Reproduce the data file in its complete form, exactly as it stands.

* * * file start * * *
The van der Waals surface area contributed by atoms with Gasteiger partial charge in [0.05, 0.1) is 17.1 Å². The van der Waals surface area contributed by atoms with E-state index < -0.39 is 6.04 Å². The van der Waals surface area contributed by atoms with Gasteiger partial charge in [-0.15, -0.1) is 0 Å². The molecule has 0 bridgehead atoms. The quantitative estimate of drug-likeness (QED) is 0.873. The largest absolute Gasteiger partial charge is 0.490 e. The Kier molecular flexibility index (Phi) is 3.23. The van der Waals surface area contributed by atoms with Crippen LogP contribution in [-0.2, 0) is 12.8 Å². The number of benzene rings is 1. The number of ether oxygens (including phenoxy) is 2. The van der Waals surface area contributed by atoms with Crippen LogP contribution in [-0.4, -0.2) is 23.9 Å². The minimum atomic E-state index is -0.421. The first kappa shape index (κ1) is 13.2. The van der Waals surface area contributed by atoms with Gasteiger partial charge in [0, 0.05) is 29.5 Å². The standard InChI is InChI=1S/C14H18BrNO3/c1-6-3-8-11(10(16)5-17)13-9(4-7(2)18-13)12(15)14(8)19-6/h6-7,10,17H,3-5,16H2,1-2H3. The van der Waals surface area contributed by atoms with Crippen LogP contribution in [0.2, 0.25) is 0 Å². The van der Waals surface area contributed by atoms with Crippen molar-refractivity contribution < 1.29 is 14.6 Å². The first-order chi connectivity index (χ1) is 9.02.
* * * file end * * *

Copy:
The van der Waals surface area contributed by atoms with Gasteiger partial charge in [0.05, 0.1) is 17.1 Å². The van der Waals surface area contributed by atoms with E-state index < -0.39 is 6.04 Å². The van der Waals surface area contributed by atoms with Gasteiger partial charge in [-0.15, -0.1) is 0 Å². The molecule has 0 bridgehead atoms. The quantitative estimate of drug-likeness (QED) is 0.873. The largest absolute Gasteiger partial charge is 0.490 e. The Kier molecular flexibility index (Phi) is 3.23. The van der Waals surface area contributed by atoms with Crippen LogP contribution in [-0.2, 0) is 12.8 Å². The number of benzene rings is 1. The number of ether oxygens (including phenoxy) is 2. The van der Waals surface area contributed by atoms with Crippen LogP contribution in [-0.4, -0.2) is 23.9 Å². The minimum atomic E-state index is -0.421. The first kappa shape index (κ1) is 13.2. The van der Waals surface area contributed by atoms with Gasteiger partial charge in [0, 0.05) is 29.5 Å². The standard InChI is InChI=1S/C14H18BrNO3/c1-6-3-8-11(10(16)5-17)13-9(4-7(2)18-13)12(15)14(8)19-6/h6-7,10,17H,3-5,16H2,1-2H3. The van der Waals surface area contributed by atoms with Crippen LogP contribution in [0.2, 0.25) is 0 Å². The van der Waals surface area contributed by atoms with Crippen molar-refractivity contribution < 1.29 is 14.6 Å². The first-order chi connectivity index (χ1) is 9.02.